In this study, Cai and colleagues examined survival data of 263 patients with wtEGFR/wtALK advanced NSCLC who received first-line treatment with chemotherapy, immunotherapy, targeted therapy, or a combination of bevacizumab and chemotherapy. All patients were treated between 2014 and 2017 and had undergone next-generation tumor sequencing within 60 days of treatment initiation. Among patients with stage 4 NSCLC, median progression-free survival was 4.2, 4, 6.2, and 6.8 months for those treated with chemotherapy, immunotherapy, targeted therapy, and bevacizumab plus chemotherapy, respectively. Median overall survival was 19.7, 18.4, and 23.5 months for patients with stage 3/4 disease who received chemotherapy, immunotherapy, and bevacizumab plus chemotherapy, respectively. The median overall survival was not reached for patients receiving targeted therapy. Due to the descriptive nature of the analysis, Cai cautioned against making direct comparisons between survival outcomes of the different treatment groups. 

“This study is the first reported analysis of real-world data for advanced NSCLC using the AACR [Project] GENIE database,” said Cai, adding that follow-up analyses will be prudent to account for recent treatment developments. “Although those without EGFR or ALK mutations may still have treatment options, such as immunotherapy, chemotherapy, or targeted therapy, there are still high unmet medical needs.”  

Another study from this session, presented by Biagio Ricciuti, MD, of Dana-Farber Cancer Institute, focused on clinical outcomes of patients with KRAS-mutated NSCLC. All 416 patients included in the analysis had metastatic NSCLC harboring the KRAS G12C mutation. Using Project GENIE data, Ricciuti and colleagues found that patients treated with first-line anti-PD-L1/PD-1 immunotherapy had a median overall survival of 15 months. For patients treated with first-line chemotherapy, the median overall survival was 13.5 months. 

When Ricciuti and colleagues examined outcomes in patients with co-occurring tumor mutations, they found that the co-occurrence of KRAS and STK11 mutations was associated with significantly worse survival outcomes in patients treated with immunotherapy, but not in patients who were treated with chemotherapy. In addition, the co-occurrence of KRAS mutation with KEAP1 mutation was associated with significantly worse outcomes in patients receiving chemotherapy. KRAS and KEAP1 mutation co-occurrence was also associated with shorter survival after immunotherapy, although this difference was not statistically significant. 

“Our study suggests that concurrent genomic alterations in STK11 and KEAP1 define unique subsets of KRAS G12C-mutated NSCLC with inferior outcomes to standard of care therapies,” said Ricciuti. He noted that the efficacy of alternative therapies, such as KRAS inhibitors, in these populations remains to be determined.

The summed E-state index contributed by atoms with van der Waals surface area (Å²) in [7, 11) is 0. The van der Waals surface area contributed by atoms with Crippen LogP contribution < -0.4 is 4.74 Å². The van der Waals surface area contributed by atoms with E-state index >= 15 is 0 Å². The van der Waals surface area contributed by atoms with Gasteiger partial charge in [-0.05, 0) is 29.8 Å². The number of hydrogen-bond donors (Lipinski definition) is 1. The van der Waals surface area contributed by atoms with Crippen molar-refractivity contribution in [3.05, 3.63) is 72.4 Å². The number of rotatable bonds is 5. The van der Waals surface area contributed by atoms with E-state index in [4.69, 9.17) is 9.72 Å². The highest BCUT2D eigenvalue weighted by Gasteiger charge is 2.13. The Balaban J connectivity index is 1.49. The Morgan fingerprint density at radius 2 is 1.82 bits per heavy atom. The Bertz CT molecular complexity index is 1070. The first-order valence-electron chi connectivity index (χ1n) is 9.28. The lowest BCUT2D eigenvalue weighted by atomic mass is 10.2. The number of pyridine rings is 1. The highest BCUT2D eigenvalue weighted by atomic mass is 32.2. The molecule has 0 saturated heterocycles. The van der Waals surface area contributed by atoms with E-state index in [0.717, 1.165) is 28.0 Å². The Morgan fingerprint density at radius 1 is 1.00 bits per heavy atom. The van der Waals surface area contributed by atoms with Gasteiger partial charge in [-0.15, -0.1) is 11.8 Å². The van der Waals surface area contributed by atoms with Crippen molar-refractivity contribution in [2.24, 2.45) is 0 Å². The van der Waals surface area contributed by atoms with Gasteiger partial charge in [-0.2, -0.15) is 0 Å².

Additional applications of AACR Project GENIE 

Data from AACR Project GENIE was also leveraged to develop an algorithm for estimating the date of disease recurrence in patients with colorectal or lung cancers, according to a presentation by Jessica Lavery, MS, of Memorial Sloan-Kettering Cancer Center (MSKCC).  

Beyond aiding discovery science, the database has also been used to validate single-institution findings, as exemplified by a study presented by Sarah Suehnholz, PhD, a senior scientist at MSKCC. Suehnholz used Project GENIE data to validate clinically actionable targets identified in the OncoKB database. Notably, data from both databases revealed a marked increase in the number of clinically actionable gene alterations between 2018 and 2021 due to new drug approvals, additional indications for existing drugs, and a greater understanding of cancer mutations. This expansion highlights the continued growth of the precision medicine field. 

What’s next? 

As the precision medicine field moves forward, how might AACR Project GENIE evolve? Trevor Pugh, PhD, member of the AACR Project GENIE Genome and Analysis Working Group, and session moderator Bedard spoke to potential future directions of the database.  

“[Transcriptome data] is probably the most informative piece of data we could add,” Pugh said, explaining that it would be “enormously informative about a range of therapies.” Additional data types requested by the audience included imaging data, radiomics, NanoString data, and expansion of pediatric data.  

Pugh predicted that clinical trial design, validation of individual studies, and continued discovery will be key applications of Project GENIE as it continues to evolve. 

Bedard also noted plans to expand Project GENIE by including data from additional institutions. “There are definitely plans to grow GENIE,” he said. “That’s definitely something to stay tuned for.”